Review: The James Currey Anthology

Eugen Bacon's review of the James Currey Anthology features in Aurealis Magazine #157 (Australia) in February 2023.

The Review in full here:

Review by Eugen Bacon 

This unique anthology of everything African comes in two parts: short stories and creative essays. Editor Stephen Embleton, himself award-winning as a writer, showcases the diversity of African fiction writing and the intensity of African critical thinking. This book sings voices from the continent on matters of death, dirge, superstition, patriarchy, belonging, and more.

The pertinent miscellany opens with Mbaeze Nnedimma’s darkly twisted ‘Ihekanwa’, the voice of a child on the power of fear and belief a Rubin’s blossom—young and tender, the rarest plant with its properties of healing—belief.

Offering the secret of in a shoebox is N. A. Ntumy’s ‘Don’t Whisper the Secret’ that talks to sickness and

A standout emerges in Uchechukwu Peter Umezurike’s ‘The Story is an Egg, or Five Fragments’ that unravels in mindful vignettes, stories within a story, rich with African naming and the storytelling tradition of the motherland. Lynn Nyaera stretches out the matriarchal theme in a shrewd story on the lengths a mother will go for her children.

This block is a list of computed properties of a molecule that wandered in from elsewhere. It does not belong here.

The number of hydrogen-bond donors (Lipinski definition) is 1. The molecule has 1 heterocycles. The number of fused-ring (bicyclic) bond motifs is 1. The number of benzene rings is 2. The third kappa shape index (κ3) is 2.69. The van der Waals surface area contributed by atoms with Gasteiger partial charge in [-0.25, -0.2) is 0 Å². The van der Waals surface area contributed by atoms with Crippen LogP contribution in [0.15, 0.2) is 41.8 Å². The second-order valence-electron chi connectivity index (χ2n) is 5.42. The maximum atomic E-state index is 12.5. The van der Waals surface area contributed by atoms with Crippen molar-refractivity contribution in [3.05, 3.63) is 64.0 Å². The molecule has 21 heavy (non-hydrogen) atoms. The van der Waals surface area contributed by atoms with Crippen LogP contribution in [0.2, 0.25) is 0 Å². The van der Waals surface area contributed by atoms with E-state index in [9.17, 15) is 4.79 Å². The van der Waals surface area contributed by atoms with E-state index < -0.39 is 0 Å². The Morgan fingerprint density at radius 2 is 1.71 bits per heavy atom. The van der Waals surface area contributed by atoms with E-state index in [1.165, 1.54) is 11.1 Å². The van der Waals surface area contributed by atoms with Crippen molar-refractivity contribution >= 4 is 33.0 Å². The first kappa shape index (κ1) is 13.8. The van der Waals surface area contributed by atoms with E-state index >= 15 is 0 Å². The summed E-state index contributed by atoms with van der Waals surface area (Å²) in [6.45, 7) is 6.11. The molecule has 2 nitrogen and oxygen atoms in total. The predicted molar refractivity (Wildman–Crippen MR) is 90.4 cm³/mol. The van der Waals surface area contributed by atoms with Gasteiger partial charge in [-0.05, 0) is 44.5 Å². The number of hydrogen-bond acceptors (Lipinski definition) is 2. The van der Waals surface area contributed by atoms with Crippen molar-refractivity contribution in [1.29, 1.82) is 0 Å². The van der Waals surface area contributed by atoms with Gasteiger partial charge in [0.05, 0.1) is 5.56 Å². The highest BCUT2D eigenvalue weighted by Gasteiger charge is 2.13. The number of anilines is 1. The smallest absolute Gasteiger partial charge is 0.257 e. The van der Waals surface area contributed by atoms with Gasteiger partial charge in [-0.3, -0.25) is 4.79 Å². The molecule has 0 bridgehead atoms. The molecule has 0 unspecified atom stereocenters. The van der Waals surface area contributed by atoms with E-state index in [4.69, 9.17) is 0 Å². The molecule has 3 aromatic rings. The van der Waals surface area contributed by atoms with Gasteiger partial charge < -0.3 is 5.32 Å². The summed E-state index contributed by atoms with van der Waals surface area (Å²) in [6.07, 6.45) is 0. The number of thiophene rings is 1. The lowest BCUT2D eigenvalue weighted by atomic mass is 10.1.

The stories resurrect friendship, family, forbidden love and what else in canny or resourceful characters with innate or learnt skills of survival, sometimes their very existence at stake.

In a mood change, the creative nonfiction pieces skilfully wrap around unsettlement, tribal warfare, the sense of belonging, unbelonging, censorship and age-old matters still affecting African peoples and societies today.

A laudable anthology from true grassroots, paying homage to an academic publisher specialising in African studies. James Currey, co-founder of James Currey publishers, now an imprint of Boydell & Brewer, is sometimes termed ‘The Godfather of African Literary’ for his pioneering of African literature to British and then global attention.

Currey’s well-founded belief remains integral to the rise of Chinua Achebe, Ngũgĩ wa Thiong'o and other African greats and newer writers today. The James Currey Anthology reminds us this. 

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